Over the past couple of months I’ve spent time researching and writing about the family history of my wife’s gran. Her maiden name is Hine, and she had an idea that her family – long ago – came from the village of Hemyock in Devon, in amongst the Blackdown Hills. During this period I’ve delved into the census returns associated with these ancestors, chased up old directory listings from the Victorian period, and squinted at various maps to establish an understanding of the place and the time in which they lived. Along the way I’ve learnt a few things: a difference between a cordwainer and a cobbler; when milk bottles were introduced into the UK; and why Margate’s population boomed in the first half of the 20th century. Yes, random things – but all connected to three generations of Hines that came from Hemyock.

But, I didn’t truly know the village itself – how could I, without actually going there and experiencing it? Of course, the task of retracing the past – of connecting to a history of more than 130 years ago – is a hard one. The last Hemyockian (I don’t know if this is a word, but if not, it is a good one) Hine left the rural village behind to move to the bright lights of London in the late Victorian period. Was there any trace of these ancestors left? Well, we decided to put that to the test, when four generations of the descendants of these Hines visited Hemyock on Sunday 8th April

The first realisation was Hemyock’s location within the Blackdown Hills: it is close to the M5, but it still remains isolated and only reachable by smaller B-roads. We entered the centre of the village and our parking space was to be the location that was once Egypt House; the home of John Hine and his family in the 19th century. We walked into the centre, paying attention to the Victorian water pump in the middle of the road. St. Mary’s Church stood proud, the centre of attention for the village, and we all attempted to spot the Hine name on various gravestones: there was the name of Ronald Thomas Hine on the war memorial (he died in action during D-Day in 1944), as well as a couple of other Hines closer to the entrance (including another John Hine, a parish clerk from 1874-1888). But none of them were “our” Hines.

We all took a walk along the Culm River, past what was presumably the old market place (the street name for the newer buildings notes ‘The Old Market’). It is interesting to consider if any of the Hines utilised this market for their shoemaking business, and to what level they connected with the society in the village. The river walk led us towards the gates of Hemyock Castle: now a few ruins and residential accommodation. It ended with us back in the centre of the village in time to have a meal at the pub, the Catherine Wheel.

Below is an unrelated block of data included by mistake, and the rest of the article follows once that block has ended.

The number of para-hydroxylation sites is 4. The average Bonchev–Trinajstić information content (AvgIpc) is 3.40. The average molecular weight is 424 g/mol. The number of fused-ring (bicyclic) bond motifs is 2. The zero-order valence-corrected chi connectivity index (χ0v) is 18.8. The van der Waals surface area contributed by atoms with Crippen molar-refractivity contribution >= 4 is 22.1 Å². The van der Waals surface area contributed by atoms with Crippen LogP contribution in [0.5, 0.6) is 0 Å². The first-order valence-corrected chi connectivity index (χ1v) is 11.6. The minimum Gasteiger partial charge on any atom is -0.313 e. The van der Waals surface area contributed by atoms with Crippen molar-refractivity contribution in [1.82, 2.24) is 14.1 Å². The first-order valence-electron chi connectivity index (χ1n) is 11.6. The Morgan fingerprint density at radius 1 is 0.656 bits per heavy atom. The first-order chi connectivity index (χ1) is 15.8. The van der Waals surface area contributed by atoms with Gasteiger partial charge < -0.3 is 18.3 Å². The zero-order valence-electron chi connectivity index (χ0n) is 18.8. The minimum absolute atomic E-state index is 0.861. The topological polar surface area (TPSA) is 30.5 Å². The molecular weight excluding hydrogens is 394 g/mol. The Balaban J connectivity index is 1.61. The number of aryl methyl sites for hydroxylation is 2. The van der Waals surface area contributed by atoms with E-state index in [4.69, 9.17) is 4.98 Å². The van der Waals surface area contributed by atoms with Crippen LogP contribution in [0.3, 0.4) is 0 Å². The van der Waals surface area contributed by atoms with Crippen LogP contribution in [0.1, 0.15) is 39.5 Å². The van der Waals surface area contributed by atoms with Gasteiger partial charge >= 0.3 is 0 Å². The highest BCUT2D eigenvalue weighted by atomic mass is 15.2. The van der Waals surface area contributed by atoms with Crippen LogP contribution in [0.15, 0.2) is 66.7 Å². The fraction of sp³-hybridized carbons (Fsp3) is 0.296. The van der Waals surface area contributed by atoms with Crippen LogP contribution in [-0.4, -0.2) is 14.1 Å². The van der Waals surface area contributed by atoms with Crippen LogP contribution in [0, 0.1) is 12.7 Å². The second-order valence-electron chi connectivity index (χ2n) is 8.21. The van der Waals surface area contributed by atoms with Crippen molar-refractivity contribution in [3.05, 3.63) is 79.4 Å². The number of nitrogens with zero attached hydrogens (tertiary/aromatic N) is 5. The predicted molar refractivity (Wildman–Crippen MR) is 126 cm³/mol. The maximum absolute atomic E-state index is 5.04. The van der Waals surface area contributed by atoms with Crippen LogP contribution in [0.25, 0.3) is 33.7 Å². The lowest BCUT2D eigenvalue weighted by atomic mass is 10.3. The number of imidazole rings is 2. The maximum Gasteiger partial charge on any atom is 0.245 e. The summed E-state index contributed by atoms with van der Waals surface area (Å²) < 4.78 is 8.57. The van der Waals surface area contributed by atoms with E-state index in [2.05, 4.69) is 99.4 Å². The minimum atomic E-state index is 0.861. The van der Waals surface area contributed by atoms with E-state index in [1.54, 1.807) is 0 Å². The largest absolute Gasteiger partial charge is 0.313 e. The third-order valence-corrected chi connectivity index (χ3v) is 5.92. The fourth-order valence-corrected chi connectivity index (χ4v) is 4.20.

Whilst in the pub we asked the landlord and a local whether or not they had heard of the surname Hine in relation to Hemyock, but neither of them could. Although the distance – of more than a century – is so great, that it was before the invention of television, before Elizabeth II’s coronation, before the Second World War, the Wall Street Crash, and even the First World War. Entire generations have lived and died in the meantime, ever since young Charley Hine took his first steps outside the village on the way to London in the Victorian era.

‘I wonder where the all the Hines have gone?’ we asked one another. But in a way, we know. The shoemakers that were William and John spent their lives in Hemyock, whilst Charles Hine made the move away to London. All of the three generations of Hines had their own family and story, and their sons and daughters started their own families, too. Some stayed local, others travelled elsewhere. By doing this they created their own new histories and identities. The Hines of Hemyock were their own specific identity, but when Charles Hine moved to London, and then Margate, he created a new identity with his own family and children. His son Edward John Hine – the link in our tree – was said to have been proud to have been born within hearing distance of the Bow Bells in London, all of which was a world away from the rural confines of Hemyock. Charles’ children would create their own histories far away from Devon, within the south east of England: in the counties of Sussex and Kent. Gone, then, were the Hines of Hemyock, but new families and stories fill their place based on this new location. These were the Hines of the 20th century, and they remained forever linked to the Hines of the centuries before.